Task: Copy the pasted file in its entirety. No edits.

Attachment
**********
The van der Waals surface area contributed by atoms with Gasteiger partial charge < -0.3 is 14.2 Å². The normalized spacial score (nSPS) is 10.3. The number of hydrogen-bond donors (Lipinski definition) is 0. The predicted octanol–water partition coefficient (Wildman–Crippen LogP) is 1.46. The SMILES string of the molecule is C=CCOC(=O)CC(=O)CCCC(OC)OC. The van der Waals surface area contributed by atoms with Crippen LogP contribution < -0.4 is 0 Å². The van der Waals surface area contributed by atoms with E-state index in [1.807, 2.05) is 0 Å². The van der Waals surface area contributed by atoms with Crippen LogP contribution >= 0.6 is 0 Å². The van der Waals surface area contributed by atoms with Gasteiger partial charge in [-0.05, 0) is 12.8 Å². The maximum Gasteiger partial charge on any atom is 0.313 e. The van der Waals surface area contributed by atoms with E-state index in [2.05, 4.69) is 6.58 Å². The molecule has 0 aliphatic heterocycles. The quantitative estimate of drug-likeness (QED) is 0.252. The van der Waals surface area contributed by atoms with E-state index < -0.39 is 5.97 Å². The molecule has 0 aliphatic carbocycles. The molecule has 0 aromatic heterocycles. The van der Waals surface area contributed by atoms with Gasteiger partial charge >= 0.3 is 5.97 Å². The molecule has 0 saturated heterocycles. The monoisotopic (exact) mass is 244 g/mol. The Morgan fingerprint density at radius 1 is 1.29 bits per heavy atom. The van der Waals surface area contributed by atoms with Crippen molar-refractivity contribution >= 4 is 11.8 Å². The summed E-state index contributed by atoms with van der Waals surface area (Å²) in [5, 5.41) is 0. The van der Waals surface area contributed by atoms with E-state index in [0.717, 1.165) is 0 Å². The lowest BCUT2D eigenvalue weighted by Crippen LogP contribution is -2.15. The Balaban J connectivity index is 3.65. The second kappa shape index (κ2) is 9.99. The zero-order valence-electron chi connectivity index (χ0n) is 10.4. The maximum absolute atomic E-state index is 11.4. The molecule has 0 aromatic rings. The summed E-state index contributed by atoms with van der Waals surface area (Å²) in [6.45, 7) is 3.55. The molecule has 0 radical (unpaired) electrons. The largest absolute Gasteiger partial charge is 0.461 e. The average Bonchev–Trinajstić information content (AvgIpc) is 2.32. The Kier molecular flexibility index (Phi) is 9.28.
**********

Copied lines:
The van der Waals surface area contributed by atoms with Gasteiger partial charge < -0.3 is 14.2 Å². The normalized spacial score (nSPS) is 10.3. The number of hydrogen-bond donors (Lipinski definition) is 0. The predicted octanol–water partition coefficient (Wildman–Crippen LogP) is 1.46. The SMILES string of the molecule is C=CCOC(=O)CC(=O)CCCC(OC)OC. The van der Waals surface area contributed by atoms with Crippen LogP contribution < -0.4 is 0 Å². The van der Waals surface area contributed by atoms with E-state index in [1.807, 2.05) is 0 Å². The van der Waals surface area contributed by atoms with Crippen LogP contribution >= 0.6 is 0 Å². The van der Waals surface area contributed by atoms with Gasteiger partial charge in [-0.05, 0) is 12.8 Å². The maximum Gasteiger partial charge on any atom is 0.313 e. The van der Waals surface area contributed by atoms with E-state index in [2.05, 4.69) is 6.58 Å². The molecule has 0 aliphatic heterocycles. The quantitative estimate of drug-likeness (QED) is 0.252. The van der Waals surface area contributed by atoms with E-state index < -0.39 is 5.97 Å². The molecule has 0 aliphatic carbocycles. The molecule has 0 aromatic heterocycles. The van der Waals surface area contributed by atoms with Gasteiger partial charge >= 0.3 is 5.97 Å². The molecule has 0 saturated heterocycles. The monoisotopic (exact) mass is 244 g/mol. The Morgan fingerprint density at radius 1 is 1.29 bits per heavy atom. The van der Waals surface area contributed by atoms with Crippen molar-refractivity contribution >= 4 is 11.8 Å². The summed E-state index contributed by atoms with van der Waals surface area (Å²) in [5, 5.41) is 0. The van der Waals surface area contributed by atoms with E-state index in [0.717, 1.165) is 0 Å². The lowest BCUT2D eigenvalue weighted by Crippen LogP contribution is -2.15. The Balaban J connectivity index is 3.65. The second kappa shape index (κ2) is 9.99. The zero-order valence-electron chi connectivity index (χ0n) is 10.4. The maximum absolute atomic E-state index is 11.4. The molecule has 0 aromatic rings. The summed E-state index contributed by atoms with van der Waals surface area (Å²) in [6.45, 7) is 3.55. The molecule has 0 radical (unpaired) electrons. The largest absolute Gasteiger partial charge is 0.461 e. The average Bonchev–Trinajstić information content (AvgIpc) is 2.32. The Kier molecular flexibility index (Phi) is 9.28.